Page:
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Caselogic SLRC-205 SLR Camera Sling Bag Backpack

One of the main reasons it took me so long to purchase a DSLR was the size and weight factor of these beasts. Not only are they not fun to carry around, they make you stand out and look like a tourist. My first bike ride with my new Nikon, a mere two miles, was miserable. I used the camera bag that came with the camera, not a bad bag, but not what you want to have over your shoulder on a bike ride or a hike. So I did some research and came to the conclusion that I needed a “sling bag.” A sling bag is like a backpack, except that you don’t have to take it off to get the contents out. Based on the reviews of others, I came to the conclusion that many are not waterproof, not easy to use, fall apart, or have no space for a tripod. The one that consistently got good reviews on these four issues, and could be had for well under $100, was the Case Logic SLRC-205 SLR Camera Sling Bag. I made the purchase and have been using mine for over a week now.

So far the bag has exceeded my expectations. The rotation of the bag works smoothly. I can have my camera out in just seconds.

The SLR suspension system in the main compartment works great. It suspends the camera in the pouch so the camera lens isn’t touching the bag. You don’t even have to put the lens cap back on the camera since the lens isn’t touching anything in the compartment. This allows for even quicker shots. Alternatively, you can take the SLR suspension fabric out (via the velcro fasterner holding it in place), leave the lens hood on, and insert the camera. The SLR suspension does not work with a lens hood. I was happy to see that my D7000 with 18-200mm lens still fits (barely) with the lens hood.

I haven’t tested the sling bag in wet conditions yet, but it seems like it will do just fine. My new tripod easily attaches to the exterior, and the bag can still be slung around with the tripod attached.

This past weekend I went on a 20-mile bike ride with the sling bag and discovered another use of the straps for the tripod. The day started out in the low 50s so I had a jacket on. Halfway through my ride the temperature was in the upper 60s, and I wanted to remove my jacket. I didn’t have my tripod on the bag on the ride so I used the external straps to secure my jacket to it. It worked great. Taking off my jacket was the only time during my entire ride (which included over 200 pictures) in which I took the sling bag off!

There is another, newer model (308) of this bag which appears to have more space for storage. Personally, I’m glad I went with the 205 as it has all the space I will need on most outings and is less than half the weight of the DCB-308.

There is a compartment in the 205 that can be used for an extra lens (or lunch or water bottle if you don’t have another lens like me), another for lens caps and/or filters and/or SD cards, and another that can also be used for such things although I have found it handy thus far for storing my keys. There are also handles in just the right places to sling the camera to your front side or sling it back to the best position on your back.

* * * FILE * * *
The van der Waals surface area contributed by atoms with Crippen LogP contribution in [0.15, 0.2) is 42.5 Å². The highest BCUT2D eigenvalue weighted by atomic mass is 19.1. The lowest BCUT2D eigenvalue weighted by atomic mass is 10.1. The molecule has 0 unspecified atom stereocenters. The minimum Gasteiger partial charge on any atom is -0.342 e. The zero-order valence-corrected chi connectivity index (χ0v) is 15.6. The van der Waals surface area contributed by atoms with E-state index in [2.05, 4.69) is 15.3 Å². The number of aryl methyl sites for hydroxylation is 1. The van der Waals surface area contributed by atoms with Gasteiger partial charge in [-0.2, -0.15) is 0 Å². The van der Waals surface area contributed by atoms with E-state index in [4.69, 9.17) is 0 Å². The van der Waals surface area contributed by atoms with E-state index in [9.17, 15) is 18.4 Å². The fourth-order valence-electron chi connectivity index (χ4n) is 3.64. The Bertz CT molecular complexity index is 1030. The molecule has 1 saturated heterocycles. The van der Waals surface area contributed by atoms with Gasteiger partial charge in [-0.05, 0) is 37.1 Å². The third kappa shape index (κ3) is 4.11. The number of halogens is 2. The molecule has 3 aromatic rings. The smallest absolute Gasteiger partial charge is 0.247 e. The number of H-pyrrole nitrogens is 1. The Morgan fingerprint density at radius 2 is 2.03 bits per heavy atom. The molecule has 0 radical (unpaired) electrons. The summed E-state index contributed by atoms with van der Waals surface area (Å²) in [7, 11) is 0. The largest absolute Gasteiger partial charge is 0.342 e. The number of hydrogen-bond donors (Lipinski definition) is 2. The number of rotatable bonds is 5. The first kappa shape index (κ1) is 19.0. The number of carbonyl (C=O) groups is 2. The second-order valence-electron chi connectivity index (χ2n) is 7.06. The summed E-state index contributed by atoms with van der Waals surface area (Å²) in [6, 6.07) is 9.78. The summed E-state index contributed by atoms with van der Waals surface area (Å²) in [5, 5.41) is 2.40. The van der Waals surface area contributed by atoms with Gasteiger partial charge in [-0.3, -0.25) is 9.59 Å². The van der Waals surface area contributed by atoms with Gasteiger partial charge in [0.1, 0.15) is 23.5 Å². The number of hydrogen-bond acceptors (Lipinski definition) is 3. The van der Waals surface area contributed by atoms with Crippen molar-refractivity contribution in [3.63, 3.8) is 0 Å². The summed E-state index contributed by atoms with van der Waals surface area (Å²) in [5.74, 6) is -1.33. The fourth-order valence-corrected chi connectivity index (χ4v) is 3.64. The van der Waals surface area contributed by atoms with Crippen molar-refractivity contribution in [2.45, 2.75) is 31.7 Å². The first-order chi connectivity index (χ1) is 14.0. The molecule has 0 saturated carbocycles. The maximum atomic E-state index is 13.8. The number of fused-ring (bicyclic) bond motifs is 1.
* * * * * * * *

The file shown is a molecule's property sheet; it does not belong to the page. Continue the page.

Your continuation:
Check out this video for more.

Finally, one of the things I like best, is that you don’t look like a tourist with this sling bag. Others won’t even know that you have a camera on you until you take it out. The sling bag looks (and feels) like a mini-backpack, not a bulky camera bag or full-blown backpack. You no longer need to have your DSLR tied around your neck like an anchor.

7 Responses to “Caselogic SLRC-205 SLR Camera Sling Bag Backpack”

  1. 1
    Jay:

    So, what do you think of the tripod? I have been wanting one, but too intimidated to buy one.

  2. 2
    acase:

    The little Targus tripod that I discuss here: http://traveljapanblog.com/ashland/2011/02/guess-what-i-purchased/ couldn’t support the Nikon with the lens (due to weight and balance issues) so I took it back (still within the 90 days).

    My new Vista I have only used once, and it worked great. For the price (under $20), it can’t be beat. It is substantially bigger and heavier than the Targus, but the Targus wasn’t really an option anymore. One nice thing is the Vista can get very tall for folks like us. The Targus maxed out at 42″. The Vista lists at 60″, but I think it can actually go higher than that as the top portion of the unit cranks even higher. I haven’t measured it at its maximum height.

    I brought my Targus with me everywhere. This one I’ll probably just bring along for night photography or extended video shooting.

  3. 3
    acase:

    I have since added a second bag to my arsenal. If you need one that can also carry several lenses and an ipad or netbook but still want to be able to have quick access to your camera without having to take the backpack (sling bag really) off then check this one out: http://traveljapanblog.com/wordpress/2012/01/case-logic-dcb-308-slr-camera-sling-backpack/

  4. 4
    Sarat Babu:

    Thanks for the review. I have decided to buy this bag.

  5. 5
    acase:

    Anyone know of a slingbag that can hold a DSLR with a 70-200mm f/2.8 lens mounted?

  6. 6
    Akshay:

    Thanks for the review. I was specifically looking around for the water proof part as its a dealbreaker for me, here in Vancouver.

  7. 7
    acase:

    I’m not sure if it is fully waterproof. I have it it in mild rain without a problem. My other bag: http://traveljapanblog.com/wordpress/2012/01/case-logic-dcb-308-slr-camera-sling-backpack/ has a tent of sorts that flips out of it to make it very waterproof so I use it if there is a chance of rain.

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